A simple stocking with a precious fresh orange was a treat in the 1920s, in Drummond Township

On Christmas morning, the family got dressed up in their best clothing, hitched up the horses to the cutter, and headed to St. Patrick’s Church.

All of the families in the area donated a bit of money to the local priest, and presented it to him with thanks, at the end of the service. The custom came from Ireland and was known as the ‘priest’s box’, even though the settlers used an envelope, or folded paper together and sometimes painted colourful designs on the outside.

Envelope for a special Christmas donation for the local priest

Irish Christmas Dinner

Many of the traditional foods from Ireland were not available to the Canadian pioneer settlers, so they made a few substitutions when needed. Although goose was the traditional bird cooked for Christmas dinner in Ireland, the settlers sometimes roasted a duck, chicken, or turkey, instead. The clove-studded baked ham was a tradition brought from the old country, and cooked in our ancestor’s homes. Stuffing was made of bread crumbs spiced with sage, onion, salt and pepper. Potatoes were always a favourite daily staple, and they were usually roasted in the fat of the duck or chicken. Roasted carrots were served, along with gravy made with the poultry drippings. The plum pudding was boiled again on Christmas Day, then a whiskey or rum sauce was poured on the top and it was lit at the table, at the end of the Christmas meal, and served as dessert.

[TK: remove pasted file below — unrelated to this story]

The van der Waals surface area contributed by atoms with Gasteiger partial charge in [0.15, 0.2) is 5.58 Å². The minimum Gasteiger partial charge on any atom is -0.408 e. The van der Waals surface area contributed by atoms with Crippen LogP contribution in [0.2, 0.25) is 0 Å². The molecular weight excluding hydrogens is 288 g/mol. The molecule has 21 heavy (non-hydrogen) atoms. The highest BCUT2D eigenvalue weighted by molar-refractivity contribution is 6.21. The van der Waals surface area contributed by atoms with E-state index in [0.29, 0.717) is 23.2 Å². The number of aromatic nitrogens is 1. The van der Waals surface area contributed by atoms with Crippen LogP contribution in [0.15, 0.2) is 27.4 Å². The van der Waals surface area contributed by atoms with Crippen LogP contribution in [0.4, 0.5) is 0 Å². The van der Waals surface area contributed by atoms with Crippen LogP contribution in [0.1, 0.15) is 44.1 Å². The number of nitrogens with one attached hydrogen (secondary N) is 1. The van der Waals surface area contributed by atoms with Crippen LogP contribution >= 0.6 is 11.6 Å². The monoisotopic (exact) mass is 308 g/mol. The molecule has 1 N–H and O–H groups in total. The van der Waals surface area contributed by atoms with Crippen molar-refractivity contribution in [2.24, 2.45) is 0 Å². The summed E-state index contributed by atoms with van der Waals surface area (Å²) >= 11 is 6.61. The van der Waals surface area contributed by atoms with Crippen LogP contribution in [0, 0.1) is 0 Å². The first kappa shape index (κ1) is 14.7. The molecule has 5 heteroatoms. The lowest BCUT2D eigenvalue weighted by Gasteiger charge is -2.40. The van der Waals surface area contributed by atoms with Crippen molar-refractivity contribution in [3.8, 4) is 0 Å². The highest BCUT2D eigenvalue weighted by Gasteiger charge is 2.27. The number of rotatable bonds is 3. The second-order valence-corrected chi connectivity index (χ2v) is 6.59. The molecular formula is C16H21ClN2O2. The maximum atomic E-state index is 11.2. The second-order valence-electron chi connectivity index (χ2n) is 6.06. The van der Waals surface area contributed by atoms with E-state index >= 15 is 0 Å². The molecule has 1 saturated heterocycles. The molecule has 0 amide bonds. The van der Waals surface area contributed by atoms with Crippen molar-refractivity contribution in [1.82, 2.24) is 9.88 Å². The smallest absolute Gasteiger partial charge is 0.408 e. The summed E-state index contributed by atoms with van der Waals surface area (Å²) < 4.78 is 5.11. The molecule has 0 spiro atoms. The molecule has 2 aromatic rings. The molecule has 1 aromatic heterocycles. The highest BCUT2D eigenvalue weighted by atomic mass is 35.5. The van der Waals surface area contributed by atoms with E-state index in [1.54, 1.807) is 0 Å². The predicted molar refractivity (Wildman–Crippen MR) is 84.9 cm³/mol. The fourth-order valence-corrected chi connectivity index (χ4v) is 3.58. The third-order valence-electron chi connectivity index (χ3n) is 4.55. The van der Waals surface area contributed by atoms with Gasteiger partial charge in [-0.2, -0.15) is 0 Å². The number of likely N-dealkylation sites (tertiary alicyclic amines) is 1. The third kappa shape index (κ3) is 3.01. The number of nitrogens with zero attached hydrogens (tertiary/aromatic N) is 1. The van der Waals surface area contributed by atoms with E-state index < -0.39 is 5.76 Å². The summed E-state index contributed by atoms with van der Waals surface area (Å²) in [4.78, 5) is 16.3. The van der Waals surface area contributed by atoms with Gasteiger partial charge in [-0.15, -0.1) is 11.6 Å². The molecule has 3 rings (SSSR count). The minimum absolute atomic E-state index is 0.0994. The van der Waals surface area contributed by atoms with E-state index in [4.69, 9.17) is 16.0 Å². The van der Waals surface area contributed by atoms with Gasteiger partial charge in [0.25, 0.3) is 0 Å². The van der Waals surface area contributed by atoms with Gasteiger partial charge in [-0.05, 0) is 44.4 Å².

Traditional Irish Christmas dinner with ham, turkey, stuffing, carrots, potatoes, gravy, and Brussels sprouts

Clove-studded baked ham

roasted potatoes and carrots

After dinner, the leftover food was put away, the dishes washed, and chairs were moved close to the fire, placed in a semi-circle. This was a time for music! Fiddles were played, and traditional Irish songs from the old country were sang around the fire. Stories were told of Christmas’ past, and jokes were shared, generous glasses of whiskey were poured, and the dancing of a little ‘jig’ to go along with the music was common.